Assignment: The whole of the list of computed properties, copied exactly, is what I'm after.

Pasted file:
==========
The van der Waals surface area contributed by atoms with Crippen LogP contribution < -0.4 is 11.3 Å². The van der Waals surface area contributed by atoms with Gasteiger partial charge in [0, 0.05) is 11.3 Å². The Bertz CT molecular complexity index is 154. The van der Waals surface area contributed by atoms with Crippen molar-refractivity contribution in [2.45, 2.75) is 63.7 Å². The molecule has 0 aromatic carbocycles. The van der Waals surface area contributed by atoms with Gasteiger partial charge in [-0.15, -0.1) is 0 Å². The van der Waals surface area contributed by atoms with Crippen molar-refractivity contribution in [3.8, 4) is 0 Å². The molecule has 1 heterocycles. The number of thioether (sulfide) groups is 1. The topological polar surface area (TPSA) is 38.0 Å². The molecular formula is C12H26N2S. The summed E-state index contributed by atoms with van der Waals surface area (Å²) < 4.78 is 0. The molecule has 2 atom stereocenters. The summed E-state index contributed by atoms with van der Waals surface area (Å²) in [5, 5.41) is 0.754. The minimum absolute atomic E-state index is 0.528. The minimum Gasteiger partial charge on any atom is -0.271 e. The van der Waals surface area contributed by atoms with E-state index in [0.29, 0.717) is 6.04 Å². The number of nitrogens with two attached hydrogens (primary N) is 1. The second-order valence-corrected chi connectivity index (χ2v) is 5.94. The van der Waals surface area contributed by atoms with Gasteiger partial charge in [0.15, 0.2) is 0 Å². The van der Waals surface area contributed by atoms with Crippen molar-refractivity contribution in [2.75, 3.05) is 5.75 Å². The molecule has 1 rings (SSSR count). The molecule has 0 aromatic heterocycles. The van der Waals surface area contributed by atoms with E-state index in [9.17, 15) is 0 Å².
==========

The van der Waals surface area contributed by atoms with Crippen LogP contribution < -0.4 is 11.3 Å². The van der Waals surface area contributed by atoms with Gasteiger partial charge in [0, 0.05) is 11.3 Å². The Bertz CT molecular complexity index is 154. The van der Waals surface area contributed by atoms with Crippen molar-refractivity contribution in [2.45, 2.75) is 63.7 Å². The molecule has 0 aromatic carbocycles. The van der Waals surface area contributed by atoms with Gasteiger partial charge in [-0.15, -0.1) is 0 Å². The van der Waals surface area contributed by atoms with Crippen molar-refractivity contribution in [3.8, 4) is 0 Å². The molecule has 1 heterocycles. The number of thioether (sulfide) groups is 1. The topological polar surface area (TPSA) is 38.0 Å². The molecular formula is C12H26N2S. The summed E-state index contributed by atoms with van der Waals surface area (Å²) < 4.78 is 0. The molecule has 2 atom stereocenters. The summed E-state index contributed by atoms with van der Waals surface area (Å²) in [5, 5.41) is 0.754. The minimum absolute atomic E-state index is 0.528. The minimum Gasteiger partial charge on any atom is -0.271 e. The van der Waals surface area contributed by atoms with E-state index in [0.29, 0.717) is 6.04 Å². The number of nitrogens with two attached hydrogens (primary N) is 1. The second-order valence-corrected chi connectivity index (χ2v) is 5.94. The van der Waals surface area contributed by atoms with Gasteiger partial charge in [0.15, 0.2) is 0 Å². The van der Waals surface area contributed by atoms with Crippen molar-refractivity contribution in [2.75, 3.05) is 5.75 Å². The molecule has 1 rings (SSSR count). The molecule has 0 aromatic heterocycles. The van der Waals surface area contributed by atoms with E-state index in [9.17, 15) is 0 Å².